Bay Area Business Trends That Can Benefit Small Businesses Everywhere

Regardless of what type of company you run or where you’re located, small businesses can learn from and get inspired by local and regional trends. This is especially true of San Francisco’s bustling startup scene, which has spawned many Silicon Valley success stories in the last two decades.

Forbes San Francisco Business Council members identified some business trends in their area that can benefit small business owners across the nation. In the Bay Area and beyond, these tactics can be great ways to fuel your company’s success.

Six experts share their tips about business trends that can help your venture thrive.All photos courtesy of individual members.

1. Make Your Business A Force For Good

Consumers truly believe that businesses can provide solutions toward positive environmental and social challenges we face in the world today. In other words, use your business as a force for good for people and the planet. – Shamini Dhana, Dhana Inc.

2. Use Technology To Grow And Scale Quickly

The Bay Area is the heart of technology. Take advantage of technology to help your teams work from anywhere, collaborate seamlessly and get the most bang for your IT budget, even without an IT team. These tools can help your teams collaborate, chat, engage clients and get work done quickly. This can help you operate like a global leader. – Kathy Krumpe, Future State, Inc.

3. Focus On Employee Engagement And Retention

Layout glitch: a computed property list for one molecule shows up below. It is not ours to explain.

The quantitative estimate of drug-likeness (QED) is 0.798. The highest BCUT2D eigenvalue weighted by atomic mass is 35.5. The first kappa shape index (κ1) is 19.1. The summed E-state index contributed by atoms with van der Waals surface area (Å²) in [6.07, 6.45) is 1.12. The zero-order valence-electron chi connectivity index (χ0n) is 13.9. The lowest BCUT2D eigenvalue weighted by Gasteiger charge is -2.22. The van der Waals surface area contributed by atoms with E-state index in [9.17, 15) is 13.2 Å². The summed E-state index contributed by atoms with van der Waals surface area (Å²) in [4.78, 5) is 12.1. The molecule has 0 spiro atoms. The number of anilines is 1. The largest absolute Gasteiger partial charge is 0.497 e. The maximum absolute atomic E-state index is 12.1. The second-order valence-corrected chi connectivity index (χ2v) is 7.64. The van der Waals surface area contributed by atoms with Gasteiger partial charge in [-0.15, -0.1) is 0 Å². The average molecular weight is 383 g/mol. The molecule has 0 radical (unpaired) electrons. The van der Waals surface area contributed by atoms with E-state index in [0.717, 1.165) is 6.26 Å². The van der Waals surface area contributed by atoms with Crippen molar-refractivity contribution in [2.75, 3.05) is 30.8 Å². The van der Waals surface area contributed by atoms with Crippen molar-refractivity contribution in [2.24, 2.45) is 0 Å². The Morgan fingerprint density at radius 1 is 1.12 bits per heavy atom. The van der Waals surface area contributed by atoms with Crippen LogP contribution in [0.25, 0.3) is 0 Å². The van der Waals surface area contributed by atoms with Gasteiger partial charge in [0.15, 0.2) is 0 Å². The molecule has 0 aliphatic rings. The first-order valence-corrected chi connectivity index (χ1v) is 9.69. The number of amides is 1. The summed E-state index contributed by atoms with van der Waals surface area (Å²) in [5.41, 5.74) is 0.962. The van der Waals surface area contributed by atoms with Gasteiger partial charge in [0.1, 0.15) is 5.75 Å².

Work extra hard to keep your best people. People seem to be feeling a lot more confident, which is wonderful — but it means that you need to be transparent about their path toward a raise or bonus and focus on check-ins to assess job satisfaction. – Cameron Jacox, Lark Technologies, Inc.

4. Collaborate With Other Small Businesses To Enhance Your Offerings

Find partners who can bring new services and products to enhance your value to customers. Find partners that fill the gaps in your business or who can provide more capacity when you are in the fortunate state of being too busy. And when the tables are turned, find partners that bring you into opportunities. Take on bigger projects with your combined forces. – Norma Watenpaugh, PhoenixCG

5. Hire A Diverse Workforce

A diverse workforce with different ages, genders, socioeconomic backgrounds, cultures and types of education can allow businesses to serve customers better because each group brings different insight into a diverse customer base. Our world is diverse by nature; if you don’t have a diverse workforce, you could either be missing serving your customers or possibly not serving them at all. – Sylvain Kalache, Holberton School

6. Manage Your Data Safely and Smartly

Small businesses can make significant gains by implementing new technology. Yet new technology can bring new risks, so business owners must be aware of how to manage their data in a way that protects their cybersecurity and that of their customers. This is especially relevant for tech-based businesses like mine because a compromise in our security could put our reputation or business at risk. – Evan Singer, SmartBiz Loans

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Business Owners Can Now Compare Their Working Hours with Global Averages (INFOGRAPHIC)